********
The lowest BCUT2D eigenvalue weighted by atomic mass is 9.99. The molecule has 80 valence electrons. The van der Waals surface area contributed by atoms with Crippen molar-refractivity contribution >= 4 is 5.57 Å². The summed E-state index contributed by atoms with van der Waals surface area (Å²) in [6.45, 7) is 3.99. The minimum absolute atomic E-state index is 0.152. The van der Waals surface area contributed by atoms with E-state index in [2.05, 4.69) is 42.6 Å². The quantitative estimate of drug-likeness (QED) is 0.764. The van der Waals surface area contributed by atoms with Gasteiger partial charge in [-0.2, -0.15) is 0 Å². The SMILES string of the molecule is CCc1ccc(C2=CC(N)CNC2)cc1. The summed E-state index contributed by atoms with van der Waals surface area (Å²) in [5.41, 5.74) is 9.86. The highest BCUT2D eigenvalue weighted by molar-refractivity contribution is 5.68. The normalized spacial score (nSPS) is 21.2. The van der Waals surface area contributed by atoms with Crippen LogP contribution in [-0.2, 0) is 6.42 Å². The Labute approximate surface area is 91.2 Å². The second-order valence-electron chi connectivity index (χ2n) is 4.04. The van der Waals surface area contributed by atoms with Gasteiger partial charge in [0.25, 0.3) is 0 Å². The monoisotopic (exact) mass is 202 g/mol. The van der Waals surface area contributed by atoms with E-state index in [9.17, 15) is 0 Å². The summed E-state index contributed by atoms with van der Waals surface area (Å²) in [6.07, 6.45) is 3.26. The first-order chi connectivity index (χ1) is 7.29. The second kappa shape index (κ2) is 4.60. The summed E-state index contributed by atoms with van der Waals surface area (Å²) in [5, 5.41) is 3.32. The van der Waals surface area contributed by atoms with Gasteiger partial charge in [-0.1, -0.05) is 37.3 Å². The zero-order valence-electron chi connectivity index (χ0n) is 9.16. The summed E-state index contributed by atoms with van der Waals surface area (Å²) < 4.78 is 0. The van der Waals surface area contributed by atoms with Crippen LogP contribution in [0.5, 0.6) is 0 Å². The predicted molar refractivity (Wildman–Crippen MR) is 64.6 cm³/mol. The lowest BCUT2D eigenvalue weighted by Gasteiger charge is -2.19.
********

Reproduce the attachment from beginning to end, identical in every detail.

The lowest BCUT2D eigenvalue weighted by atomic mass is 9.99. The molecule has 80 valence electrons. The van der Waals surface area contributed by atoms with Crippen molar-refractivity contribution >= 4 is 5.57 Å². The summed E-state index contributed by atoms with van der Waals surface area (Å²) in [6.45, 7) is 3.99. The minimum absolute atomic E-state index is 0.152. The van der Waals surface area contributed by atoms with E-state index in [2.05, 4.69) is 42.6 Å². The quantitative estimate of drug-likeness (QED) is 0.764. The van der Waals surface area contributed by atoms with Gasteiger partial charge in [-0.2, -0.15) is 0 Å². The SMILES string of the molecule is CCc1ccc(C2=CC(N)CNC2)cc1. The summed E-state index contributed by atoms with van der Waals surface area (Å²) in [5.41, 5.74) is 9.86. The highest BCUT2D eigenvalue weighted by molar-refractivity contribution is 5.68. The normalized spacial score (nSPS) is 21.2. The van der Waals surface area contributed by atoms with Crippen LogP contribution in [-0.2, 0) is 6.42 Å². The Labute approximate surface area is 91.2 Å². The second-order valence-electron chi connectivity index (χ2n) is 4.04. The van der Waals surface area contributed by atoms with Gasteiger partial charge in [0.25, 0.3) is 0 Å². The monoisotopic (exact) mass is 202 g/mol. The van der Waals surface area contributed by atoms with E-state index in [9.17, 15) is 0 Å². The summed E-state index contributed by atoms with van der Waals surface area (Å²) in [6.07, 6.45) is 3.26. The first-order chi connectivity index (χ1) is 7.29. The second kappa shape index (κ2) is 4.60. The summed E-state index contributed by atoms with van der Waals surface area (Å²) in [5, 5.41) is 3.32. The van der Waals surface area contributed by atoms with Gasteiger partial charge in [-0.1, -0.05) is 37.3 Å². The zero-order valence-electron chi connectivity index (χ0n) is 9.16. The summed E-state index contributed by atoms with van der Waals surface area (Å²) < 4.78 is 0. The van der Waals surface area contributed by atoms with Crippen LogP contribution in [0.5, 0.6) is 0 Å². The predicted molar refractivity (Wildman–Crippen MR) is 64.6 cm³/mol. The lowest BCUT2D eigenvalue weighted by Gasteiger charge is -2.19.